Guardiola has had boatloads of cash to spend, but he's also improving each of his millionaire footballers. Kevin De Bruyne is now a threat from deeper positions, and Leroy Sane is emerging as one of the world's most efficient wingers. Guardiola isn't just in the business of winning, he's one of the game's best educators.

8. Lionel Messi

Lionel Messi had an eventful 2017. He got married to his childhood sweetheart before helping Argentina avoid the embarrassment of missing the World Cup. Now he's a integral part of Barcelona's 25-match unbeaten streak. The 30-year-old is always in the news.

But 2018 is perhaps his biggest year yet. The upcoming World Cup will have a huge impact on his legacy and whether he will be regarded as the greatest player of all time.

7. Mino Raiola

He may not be the richest or have the biggest list of clients, but Mino Raiola is certainly one of football's most powerful super-agents. He nearly tempted Gianluigi Donnarumma to leave AC Milan for PSG, and brokered Romelu Lukaku's £75-million move to United. His abrasive approach to negotiations has made him plenty of enemies, including Real Madrid president Florentino Perez and Milan sporting director Massimiliano Mirabelli.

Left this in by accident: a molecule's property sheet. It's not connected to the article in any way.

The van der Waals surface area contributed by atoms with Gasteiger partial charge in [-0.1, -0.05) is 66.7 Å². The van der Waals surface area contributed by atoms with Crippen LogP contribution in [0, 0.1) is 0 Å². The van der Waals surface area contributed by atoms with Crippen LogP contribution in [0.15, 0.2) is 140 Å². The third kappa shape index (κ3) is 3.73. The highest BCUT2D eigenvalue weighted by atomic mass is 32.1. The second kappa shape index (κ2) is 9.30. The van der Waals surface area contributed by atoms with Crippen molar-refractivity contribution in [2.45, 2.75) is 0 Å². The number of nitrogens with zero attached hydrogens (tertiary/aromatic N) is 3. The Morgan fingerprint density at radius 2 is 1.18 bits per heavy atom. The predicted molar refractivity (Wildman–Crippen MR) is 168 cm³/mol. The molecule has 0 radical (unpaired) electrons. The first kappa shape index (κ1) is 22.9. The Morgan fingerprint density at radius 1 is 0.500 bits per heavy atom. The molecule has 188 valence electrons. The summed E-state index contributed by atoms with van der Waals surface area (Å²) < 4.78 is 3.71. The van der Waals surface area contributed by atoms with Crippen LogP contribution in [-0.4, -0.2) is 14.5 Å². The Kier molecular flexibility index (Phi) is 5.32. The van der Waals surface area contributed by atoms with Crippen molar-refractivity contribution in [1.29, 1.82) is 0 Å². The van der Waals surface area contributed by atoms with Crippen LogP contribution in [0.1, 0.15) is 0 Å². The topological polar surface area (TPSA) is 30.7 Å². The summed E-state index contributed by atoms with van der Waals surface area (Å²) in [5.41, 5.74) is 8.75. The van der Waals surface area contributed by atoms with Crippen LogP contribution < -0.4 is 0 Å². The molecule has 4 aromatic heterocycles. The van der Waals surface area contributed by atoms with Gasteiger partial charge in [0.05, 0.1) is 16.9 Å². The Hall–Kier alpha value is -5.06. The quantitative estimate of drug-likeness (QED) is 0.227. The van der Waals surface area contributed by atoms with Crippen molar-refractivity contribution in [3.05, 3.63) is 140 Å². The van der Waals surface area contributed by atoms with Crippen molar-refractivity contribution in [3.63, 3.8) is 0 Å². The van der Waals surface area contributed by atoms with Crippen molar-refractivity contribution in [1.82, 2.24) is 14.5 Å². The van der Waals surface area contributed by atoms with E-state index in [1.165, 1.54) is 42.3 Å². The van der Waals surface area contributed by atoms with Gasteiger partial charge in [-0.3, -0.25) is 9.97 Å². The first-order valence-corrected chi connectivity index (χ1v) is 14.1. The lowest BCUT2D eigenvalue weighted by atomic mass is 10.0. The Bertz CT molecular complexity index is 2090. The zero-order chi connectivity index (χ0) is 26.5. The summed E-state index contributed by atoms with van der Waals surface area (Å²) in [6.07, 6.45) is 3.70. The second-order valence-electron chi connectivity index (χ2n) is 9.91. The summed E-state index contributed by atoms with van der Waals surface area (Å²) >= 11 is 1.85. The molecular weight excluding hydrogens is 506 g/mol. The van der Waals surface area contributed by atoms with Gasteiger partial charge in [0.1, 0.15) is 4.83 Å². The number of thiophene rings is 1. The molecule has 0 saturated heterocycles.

6. Cristiano Ronaldo

Self-described as the "best player in history," Ronaldo is sure of his place in the game. That singular focus and confidence made him the player he is today. Despite trailing Messi for quite some time, Ronaldo is now level with the Argentine on five Ballons D'Or. He continues to be one of the world's most marketable athletes, pulling in nearly $1 billion from sponsorships over the last year.

5. Jorge Mendes

Jorge Mendes boasts an impressive stable of players, including Ronaldo, James Rodriguez, Diego Costa, Angel Di Maria, Bernardo Silva, and Falcao. His clients' contracts are worth nearly $1 billion, according to Forbes, and he's fostered close relationships with some of Europe's biggest clubs.

However, Mendes' most interesting project is happening at second-tier Wolverhampton. After facilitating Chinese conglomerate Fosun's takeover, Mendes brokered the transfer of highly rated midfielder Ruben Neves to the club. The result? First place in the Championship.

4. Constantin Dumitrascu

The polar opposite of Raiola and Mendes is the mysterious Constantin Dumitrascu, whom Forbes listed as the most powerful sports agent of 2017. He has reportedly earned $107.8 million in commission and negotiated more than $1 billion in contracts.